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Greet ‘Hokule’a’ at San Francisco Maritime Museum on Sept 24

The legendary Polynesian voyaging canoe Hōkūle‘a is returning to San Francisco next Sunday for a welcoming ceremony at San Francisco Maritime National Historical Park from 12–4 p.m. on September 24 in Aquatic Park Cove. She will be open for dockside tours.

The 61-ft wa’a (voyaging canoe) Hōkūle‘a has sailed the world since her maiden voyage in 1976. For perspective, the last Cal 40 was built in 1971, the first Moore 24 was built in 1974, and the first Express 27 was built in 1982! Overseen by the Polynesian Voyaging Society (PVS), Hōkūle‘a has been sailing a long time, and still continues her earth-saving mission. We wrote about the start of her 47,000-mile circumnavigation in 2014 when Hōkūle‘a left Hawaii to continue learning and sharing Polynesian navigating traditions and culture, and care for the earth.

Forty years after she was built, Hokule’a returned to Hawaii after a three-year circumnavigation from 2014 to 2017.
© 2023 Phil Uhl

Her latest voyage, Moananuiākea, is Hōkūle‘a’s 15th major trip in her first 50 years. She is arriving on San Francisco Bay as she travels south after visiting Alaska and the Pacific Northwest. At the core of Hōkūle‘a’s creation was exploration to uncover, recover, and reclaim Polynesian maritime heritage.

The Moananuiākea voyage is guided by what PVS has learned on their worldwide voyages, evolving the mission to move from exploration and understanding to mālama, or caring, and kuleana, or taking responsibility. They hope the voyages will bring knowledge and understanding so we can all build a future good enough for our children and the future of island Earth.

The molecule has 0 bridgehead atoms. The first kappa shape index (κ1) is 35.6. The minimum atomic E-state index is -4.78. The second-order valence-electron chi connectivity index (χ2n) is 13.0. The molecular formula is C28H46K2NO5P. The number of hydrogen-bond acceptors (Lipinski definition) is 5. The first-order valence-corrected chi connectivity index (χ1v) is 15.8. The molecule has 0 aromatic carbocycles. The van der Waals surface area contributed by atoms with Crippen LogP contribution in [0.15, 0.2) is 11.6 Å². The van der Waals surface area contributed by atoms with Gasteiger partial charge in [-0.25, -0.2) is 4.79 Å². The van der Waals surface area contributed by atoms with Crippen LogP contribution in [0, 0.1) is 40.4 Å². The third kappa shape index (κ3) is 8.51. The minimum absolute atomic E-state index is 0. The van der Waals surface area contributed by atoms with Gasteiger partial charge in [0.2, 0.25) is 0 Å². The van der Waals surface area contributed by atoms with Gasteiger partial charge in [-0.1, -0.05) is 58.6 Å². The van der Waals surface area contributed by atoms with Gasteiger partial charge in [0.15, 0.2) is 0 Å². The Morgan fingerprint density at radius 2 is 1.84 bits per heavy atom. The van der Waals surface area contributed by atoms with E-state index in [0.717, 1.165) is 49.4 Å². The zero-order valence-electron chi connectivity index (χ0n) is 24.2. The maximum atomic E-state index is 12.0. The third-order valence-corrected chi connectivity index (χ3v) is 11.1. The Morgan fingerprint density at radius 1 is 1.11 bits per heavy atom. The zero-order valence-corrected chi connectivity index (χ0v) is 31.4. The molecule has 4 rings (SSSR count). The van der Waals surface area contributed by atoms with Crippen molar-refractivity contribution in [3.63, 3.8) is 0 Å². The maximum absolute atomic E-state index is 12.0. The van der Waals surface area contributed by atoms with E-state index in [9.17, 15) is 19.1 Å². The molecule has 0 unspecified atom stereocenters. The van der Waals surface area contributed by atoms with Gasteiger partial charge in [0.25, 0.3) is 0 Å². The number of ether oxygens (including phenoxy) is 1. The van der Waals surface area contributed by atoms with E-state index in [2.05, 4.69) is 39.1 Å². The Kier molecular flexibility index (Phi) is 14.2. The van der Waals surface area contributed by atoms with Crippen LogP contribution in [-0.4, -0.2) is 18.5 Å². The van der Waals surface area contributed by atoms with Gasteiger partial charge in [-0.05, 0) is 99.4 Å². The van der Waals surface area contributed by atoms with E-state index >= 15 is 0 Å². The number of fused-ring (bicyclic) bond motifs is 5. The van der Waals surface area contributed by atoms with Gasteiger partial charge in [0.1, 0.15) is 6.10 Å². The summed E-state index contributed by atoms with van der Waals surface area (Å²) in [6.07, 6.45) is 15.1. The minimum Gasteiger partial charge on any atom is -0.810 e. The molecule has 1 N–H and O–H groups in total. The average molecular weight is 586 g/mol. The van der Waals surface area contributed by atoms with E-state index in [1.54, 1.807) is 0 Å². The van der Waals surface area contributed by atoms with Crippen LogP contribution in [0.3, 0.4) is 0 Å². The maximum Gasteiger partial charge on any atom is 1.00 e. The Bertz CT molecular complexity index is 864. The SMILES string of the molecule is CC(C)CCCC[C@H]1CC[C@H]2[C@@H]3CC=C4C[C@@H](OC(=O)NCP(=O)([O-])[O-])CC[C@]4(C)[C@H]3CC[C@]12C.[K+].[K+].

The 43,000-mile, 47-month circumnavigation of the Pacific by traditional Polynesian voyaging canoes Hōkūle‘a and her sistership Hikianalia will include 400 crew visiting 36 countries and archipelagoes, nearly 100 indigenous territories, and 345 ports. Her visit to San Francisco is an opportunity for all sailors to connect with the culture of the original Pacific voyagers who settled the islands and atolls thousands of miles to our west.

An additional opportunity for families to connect and learn more from Hokule’a’s visit is a presentation by Polynesian navigator Nainoa Thompson, who has led the rediscovery and revival of the ancient Polynesian art of navigation. He will speak at the Herbst Theater on Tuesday, September 26, at 5:30 p.m., with tickets available here. Adults are $10, and youth 18 and under are free.

You can track Hōkūle‘a’s voyage here.

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